PENSACOLA, Fla. - Governors in some coastal states promised to fight attempts to tap offshore petroleum reserves, citing concerns about the environment and tourism. Others agreed with President Bush's call to lift a 27-year-old federal ban on offshore drilling, but said states should decide whether to allow it.
Bush yesterday joined Republican presidential candidate John McCain in calling for the lifting of a prohibition on drilling along the East and West coasts and in the eastern Gulf of Mexico. As the battle to lift the moratorium began to play out in Washington, states debated their stance.
Governor Arnold Schwarzenegger of California said yesterday that he opposes lifting the ban on new oil drilling in coastal waters.
"We are in this situation because of our dependence on traditional petroleum-based oil," Schwarzenegger said in a statement.
Another McCain ally, Governor Charlie Crist of Florida, reversed his opposition to oil exploration off the state's beaches after the presidential candidate said he supported lifting the moratorium. Crist said the issue is about local control.
"I think that not having that moratorium, blanket moratorium, and letting states' rights be recognized, if you will, certainly is appropriate," he said.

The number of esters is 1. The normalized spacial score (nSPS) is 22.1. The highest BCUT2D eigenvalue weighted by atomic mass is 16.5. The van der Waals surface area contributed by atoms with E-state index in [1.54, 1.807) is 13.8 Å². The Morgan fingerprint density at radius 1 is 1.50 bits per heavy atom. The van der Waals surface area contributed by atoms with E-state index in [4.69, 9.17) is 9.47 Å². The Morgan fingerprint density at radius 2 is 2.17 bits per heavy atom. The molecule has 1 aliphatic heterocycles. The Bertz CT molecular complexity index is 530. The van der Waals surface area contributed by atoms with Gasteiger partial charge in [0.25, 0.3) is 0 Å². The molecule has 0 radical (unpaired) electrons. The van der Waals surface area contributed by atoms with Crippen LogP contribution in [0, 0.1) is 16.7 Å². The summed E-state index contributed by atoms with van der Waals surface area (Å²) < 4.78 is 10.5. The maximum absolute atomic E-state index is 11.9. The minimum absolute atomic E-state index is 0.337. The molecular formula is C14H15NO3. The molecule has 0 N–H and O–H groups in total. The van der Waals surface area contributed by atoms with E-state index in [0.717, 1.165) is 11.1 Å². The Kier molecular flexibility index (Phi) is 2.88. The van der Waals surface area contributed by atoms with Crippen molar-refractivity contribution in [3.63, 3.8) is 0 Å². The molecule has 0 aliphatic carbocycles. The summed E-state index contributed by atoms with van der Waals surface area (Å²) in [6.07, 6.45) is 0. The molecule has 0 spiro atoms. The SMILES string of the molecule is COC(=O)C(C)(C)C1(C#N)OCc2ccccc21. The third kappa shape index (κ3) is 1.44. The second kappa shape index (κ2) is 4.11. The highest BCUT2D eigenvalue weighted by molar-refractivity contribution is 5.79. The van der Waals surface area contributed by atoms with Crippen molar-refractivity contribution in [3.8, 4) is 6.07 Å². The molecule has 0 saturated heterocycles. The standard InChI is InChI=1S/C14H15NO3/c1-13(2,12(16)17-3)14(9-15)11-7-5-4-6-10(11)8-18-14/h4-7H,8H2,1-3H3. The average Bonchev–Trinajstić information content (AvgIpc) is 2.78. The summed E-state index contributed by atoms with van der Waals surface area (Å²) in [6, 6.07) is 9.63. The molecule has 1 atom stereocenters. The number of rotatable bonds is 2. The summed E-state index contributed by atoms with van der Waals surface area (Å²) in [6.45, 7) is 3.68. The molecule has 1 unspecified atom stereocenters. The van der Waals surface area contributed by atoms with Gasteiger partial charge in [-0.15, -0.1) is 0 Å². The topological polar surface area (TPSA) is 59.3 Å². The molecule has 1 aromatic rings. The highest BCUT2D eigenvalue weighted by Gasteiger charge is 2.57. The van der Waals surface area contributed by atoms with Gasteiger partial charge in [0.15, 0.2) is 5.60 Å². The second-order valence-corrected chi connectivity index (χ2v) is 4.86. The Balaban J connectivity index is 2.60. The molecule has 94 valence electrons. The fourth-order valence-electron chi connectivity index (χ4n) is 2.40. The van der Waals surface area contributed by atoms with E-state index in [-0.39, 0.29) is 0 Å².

Crist said he didn't know whether Florida legislators would approve drilling, but like McCain he said states should be allowed to make their own decisions. McCain favors lifting the moratorium at the federal level, but permitting states to decide whether to allow it.
The moratorium applies to all federal waters, which extend 3 miles from the states' coastlines. If Congress lifts the federal moratorium without special provisions giving states a say, states would have little control over oil companies' exploration of federal waters.
If that happens, the best recourse of antidrilling states would be to sue the federal government for allowing activities that are odds with the states' coastal management plans, said Lisa Speer, senior policy analyst for the Natural Resources Defense Council.
Virginia and South Carolina have largely supported lifting the moratorium, as have the governors of Mississippi and Alaska. California is joined by North Carolina and New Jersey among the antidrilling states.
"States should be able to control their own destiny with what happens," said Joel Sawyer, a spokesman for Governor Mark Sanford, a South Carolina Republican.
Those in favor of opening closed areas to drilling say they could eventually yield 18 billion barrels of oil and 77 trillion cubic feet of natural gas.